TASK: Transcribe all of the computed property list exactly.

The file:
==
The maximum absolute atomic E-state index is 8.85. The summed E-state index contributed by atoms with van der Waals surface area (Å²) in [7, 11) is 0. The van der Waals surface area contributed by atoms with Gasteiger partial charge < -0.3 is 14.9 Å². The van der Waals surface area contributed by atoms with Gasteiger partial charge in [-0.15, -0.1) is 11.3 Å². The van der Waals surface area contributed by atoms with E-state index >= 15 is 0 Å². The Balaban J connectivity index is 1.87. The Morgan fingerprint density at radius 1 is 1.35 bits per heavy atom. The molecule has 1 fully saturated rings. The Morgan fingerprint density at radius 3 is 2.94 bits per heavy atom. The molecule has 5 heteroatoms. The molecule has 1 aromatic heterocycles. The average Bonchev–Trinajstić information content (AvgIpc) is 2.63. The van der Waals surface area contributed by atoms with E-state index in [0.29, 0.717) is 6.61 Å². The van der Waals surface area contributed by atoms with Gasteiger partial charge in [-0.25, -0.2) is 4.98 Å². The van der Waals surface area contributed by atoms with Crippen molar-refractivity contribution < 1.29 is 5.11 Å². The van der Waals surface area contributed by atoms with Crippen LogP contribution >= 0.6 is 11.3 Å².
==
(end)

The maximum absolute atomic E-state index is 8.85. The summed E-state index contributed by atoms with van der Waals surface area (Å²) in [7, 11) is 0. The van der Waals surface area contributed by atoms with Gasteiger partial charge < -0.3 is 14.9 Å². The van der Waals surface area contributed by atoms with Gasteiger partial charge in [-0.15, -0.1) is 11.3 Å². The van der Waals surface area contributed by atoms with E-state index >= 15 is 0 Å². The Balaban J connectivity index is 1.87. The Morgan fingerprint density at radius 1 is 1.35 bits per heavy atom. The molecule has 1 fully saturated rings. The Morgan fingerprint density at radius 3 is 2.94 bits per heavy atom. The molecule has 5 heteroatoms. The molecule has 1 aromatic heterocycles. The average Bonchev–Trinajstić information content (AvgIpc) is 2.63. The van der Waals surface area contributed by atoms with E-state index in [0.29, 0.717) is 6.61 Å². The van der Waals surface area contributed by atoms with Gasteiger partial charge in [-0.25, -0.2) is 4.98 Å². The van der Waals surface area contributed by atoms with Crippen molar-refractivity contribution < 1.29 is 5.11 Å². The van der Waals surface area contributed by atoms with Crippen LogP contribution >= 0.6 is 11.3 Å².